During an AIA Post-Grant Proceeding, the Patent Trial & Appeal Board (“PTAB”) can issue three types of decisions: (1) routine, (2) informative, and (3) precedential. Routine decisions are the most common and have limited persuasive value. Informative decisions generally illustrate procedural and other norms. These types of decisions are highly persuasive, but fall short of being binding. Precedential decisions are binding on all PTAB judges. Thus, they create consistent authority to be followed in future Board decisions. Precedential decisions in AIA post-grant proceedings are quite rare. In fact, it was not until very recently that the PTAB finally issued its first precedential decision under the new post-grant proceedings implemented by the AIA in SecureBuy LLC v. CardinalCommerce Corp., CBM 2014-00035 (Pat. Tr. & App. Bd., Apr. 25, 2014).
The SecureBuy proceeding involved a covered business method (“CBM”) review of U.S. Patent No. 7,051,002 (“the ’002 Patent”). The ’002 Patent was held by CardinalCommerce Corp., and generally claimed a method for credit card authorization. In seeking to defend itself from CardinalCommerce’s infringement claims, SecureBuy first filed two separate civil actions seeking a declaratory judgment that the claims of the ’002 Patent were invalid. Two weeks later, SecureBuy filed a petition requesting CBM review of the ’002 Patent.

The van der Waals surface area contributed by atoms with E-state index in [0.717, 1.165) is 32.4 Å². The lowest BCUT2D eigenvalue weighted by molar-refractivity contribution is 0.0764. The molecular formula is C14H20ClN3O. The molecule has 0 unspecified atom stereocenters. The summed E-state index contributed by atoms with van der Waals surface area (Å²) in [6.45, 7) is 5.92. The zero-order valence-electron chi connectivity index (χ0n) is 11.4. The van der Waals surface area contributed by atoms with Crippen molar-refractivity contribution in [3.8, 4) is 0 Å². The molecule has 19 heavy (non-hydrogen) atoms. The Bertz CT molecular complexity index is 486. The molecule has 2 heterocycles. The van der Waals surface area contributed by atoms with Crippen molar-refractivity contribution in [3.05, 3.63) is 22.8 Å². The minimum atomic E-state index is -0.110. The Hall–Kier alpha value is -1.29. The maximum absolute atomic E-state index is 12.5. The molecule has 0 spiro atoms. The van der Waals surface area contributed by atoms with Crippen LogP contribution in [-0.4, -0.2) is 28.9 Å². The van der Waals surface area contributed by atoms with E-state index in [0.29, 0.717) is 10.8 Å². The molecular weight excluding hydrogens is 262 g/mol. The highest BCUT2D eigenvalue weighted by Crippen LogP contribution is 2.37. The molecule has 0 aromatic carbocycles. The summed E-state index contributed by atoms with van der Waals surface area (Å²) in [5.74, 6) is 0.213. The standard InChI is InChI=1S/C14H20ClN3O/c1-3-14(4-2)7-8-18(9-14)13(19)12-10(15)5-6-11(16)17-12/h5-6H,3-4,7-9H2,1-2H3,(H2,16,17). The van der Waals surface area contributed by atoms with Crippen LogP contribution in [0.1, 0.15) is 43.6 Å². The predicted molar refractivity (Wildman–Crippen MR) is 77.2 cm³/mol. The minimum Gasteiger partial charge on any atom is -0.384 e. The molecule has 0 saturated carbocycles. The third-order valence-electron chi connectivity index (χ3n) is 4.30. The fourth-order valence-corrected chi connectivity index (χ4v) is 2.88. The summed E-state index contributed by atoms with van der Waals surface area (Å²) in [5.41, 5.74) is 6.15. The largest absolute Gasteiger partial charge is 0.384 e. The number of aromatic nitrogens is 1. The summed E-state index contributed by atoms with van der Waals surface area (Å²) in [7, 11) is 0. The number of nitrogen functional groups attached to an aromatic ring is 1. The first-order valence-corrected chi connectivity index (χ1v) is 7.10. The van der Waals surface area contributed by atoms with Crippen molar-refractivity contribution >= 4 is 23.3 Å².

The problem with SecureBuy’s strategy with respect to the CBM proceeding was that under 35 U.S.C. § 325(a)(1), a petitioner is barred from seeking post-grant review of a patent where the petitioner has already filed a civil action challenging the validity of a claim of the same patent. Along the same lines, 37 C.F.R. § 42.201(a) allows the filing of “a petition to institute post-grant review of the patent unless: (a) Before the date on which the petition for review is filed, the petitioner or real party-in-interest filed a civil action challenging the validity of a claim of the patent.” However, 37 C.F.R. § 42.300(a) also states that “[a] covered business method patent review is a trial and subject to the rules set forth in subpart A and also subject to the post-grant review procedures set forth in subpart C except for §§ 42.200, 42.401, 42.202, and 42.204.” (emphasis added). Thus, there was some ambiguity as to whether § 325(a)(1) applied to CMB proceedings, at least as argued by SecureBuy.
In its precedential decision, the PTAB resolved the dispute by holding that a CBM proceeding cannot proceed if a petitioner files a civil suit to challenge a patent’s validity prior to filing its review petition. This decision is now binding on all PTAB panels.